Peter Jackson’s version of The Hobbit, or True Confessions

Where Teresa once more says what she really thinks while risking the wrath of fandom everywhere, but for what it is worth …

I’m just not that into Peter Jackson as a filmmaker, and after some of the early reviews of Jackson’s version of The Hobbit, I’m even less into his work. It’s not that Jackson is incompetent as a director or filmmaker. Quite the opposite, his films are high on technique and innovation, which is what these early reviews extol. Kudos are given to 48 frames per second, but the story is described as bloated and “stretched thin.”

Don’t get me wrong. When Jackson brought The Lord of the Rings to film, I loved it, I really did. He shot some very poignant, lovely scenes that I still remember, and he spoon-fed the story to me so that my brain wasn’t cramping about genealogies and impossible-to-pronounce names. Even so, when I watched The Lord of the Rings, I realized that story was secondary to technique for Jackson. The emphasis was on the beauty of the settings, and not just with hobbits and elves, even the darker scenes with the orcs and Sauron were stylistically appealing.

And therein lies my particular difficulty with Jackson’s work—he is all about technique and The Hobbit, out of all of Tolkien’s works, is all about story. That was why I was so crushed to see Guillermo del Toro leave the project. Del Toro has an intimate grasp of story-structure and knows how to weave technique and story to bring a visually stunning and coherent piece of work to the screen.

Whereas Jackson brings us a lot of pretty eye candy, which can be nice, but like all sugary things, tends to rot the brain. Jackson is innovative in his art and I know he’ll bring new things to the films that he’s created; however, flash and glamor and 48 frames per second isn’t why I watch movies. I’m there for the story.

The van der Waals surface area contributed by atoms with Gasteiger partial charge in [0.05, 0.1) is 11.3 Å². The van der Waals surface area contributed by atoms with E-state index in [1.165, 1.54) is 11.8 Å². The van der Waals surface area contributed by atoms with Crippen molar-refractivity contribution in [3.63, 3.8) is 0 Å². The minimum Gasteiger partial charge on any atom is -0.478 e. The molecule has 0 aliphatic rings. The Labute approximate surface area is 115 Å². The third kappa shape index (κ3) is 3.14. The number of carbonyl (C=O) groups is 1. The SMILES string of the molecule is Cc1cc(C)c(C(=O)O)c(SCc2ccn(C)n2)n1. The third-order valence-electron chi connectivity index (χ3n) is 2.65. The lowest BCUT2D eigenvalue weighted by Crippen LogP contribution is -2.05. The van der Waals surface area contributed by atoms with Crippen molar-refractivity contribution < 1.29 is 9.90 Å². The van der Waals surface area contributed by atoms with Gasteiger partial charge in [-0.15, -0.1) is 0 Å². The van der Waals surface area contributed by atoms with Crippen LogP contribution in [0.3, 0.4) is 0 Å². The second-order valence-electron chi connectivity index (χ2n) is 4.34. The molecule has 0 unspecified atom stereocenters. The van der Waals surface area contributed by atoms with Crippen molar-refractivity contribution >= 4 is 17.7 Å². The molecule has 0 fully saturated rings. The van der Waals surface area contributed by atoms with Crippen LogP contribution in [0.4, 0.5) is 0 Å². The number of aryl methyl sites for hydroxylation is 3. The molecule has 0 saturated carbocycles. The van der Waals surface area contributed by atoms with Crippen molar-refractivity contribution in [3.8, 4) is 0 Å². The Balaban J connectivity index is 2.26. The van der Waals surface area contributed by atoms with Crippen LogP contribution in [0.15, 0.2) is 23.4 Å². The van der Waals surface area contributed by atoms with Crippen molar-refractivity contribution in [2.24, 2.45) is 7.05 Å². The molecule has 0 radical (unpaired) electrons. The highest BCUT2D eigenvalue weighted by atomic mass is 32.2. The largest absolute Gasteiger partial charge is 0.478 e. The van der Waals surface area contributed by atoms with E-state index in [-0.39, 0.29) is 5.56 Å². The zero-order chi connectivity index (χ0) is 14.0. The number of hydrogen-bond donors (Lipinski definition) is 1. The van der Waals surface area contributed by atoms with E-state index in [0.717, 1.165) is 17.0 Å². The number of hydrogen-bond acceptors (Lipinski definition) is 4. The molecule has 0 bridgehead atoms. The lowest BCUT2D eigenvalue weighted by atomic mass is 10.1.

And while we’re into heresies, I’m just not that into Tolkien either.


I said it.

The Fellowship of the Ring held my attention, The Two Towers sent me into a coma, and I skipped the first two-thirds of The Return of the King just so I could get to the end. Out of all of his novels, I loved The Hobbit the best, primarily because it was so unpretentious. The themes were simple, and as I became older and developed a better understanding of what led Tolkien to write The Hobbit, I loved the story even more.

Hence, I’ll be skipping The Hobbit, and The Hobbit II, and The Hobbit III ... The Hobbit XX ... The Hobbit LXXXI ...

demons and angels and Christians...down at Lucky Town

I really had a lot of fun with an interview I did with Alex Bledsoe today. We talked about how to use real religions in your story without becoming sanctimonious, the Pseudepigrapha and Apocrypa, Tolkien, C.S. Lewis, Wayne Barlowe, and how all these things came together to make Miserere what it is.

The version of Christianity that I present on Woerld is gleaned not just from Biblical sources, but also from the Pseudepigrapha and Apocrypa. I wanted to see what Christianity might have been like before the Schism of 1054 when Rome split from the Byzantine Church. I approached all the religions on Woerld strictly from a scholarly angle at first, then I eased the spiritual elements inherent to the practices of the religion into the story.

Head down to Lucky Town at Alex's blog to read the rest ...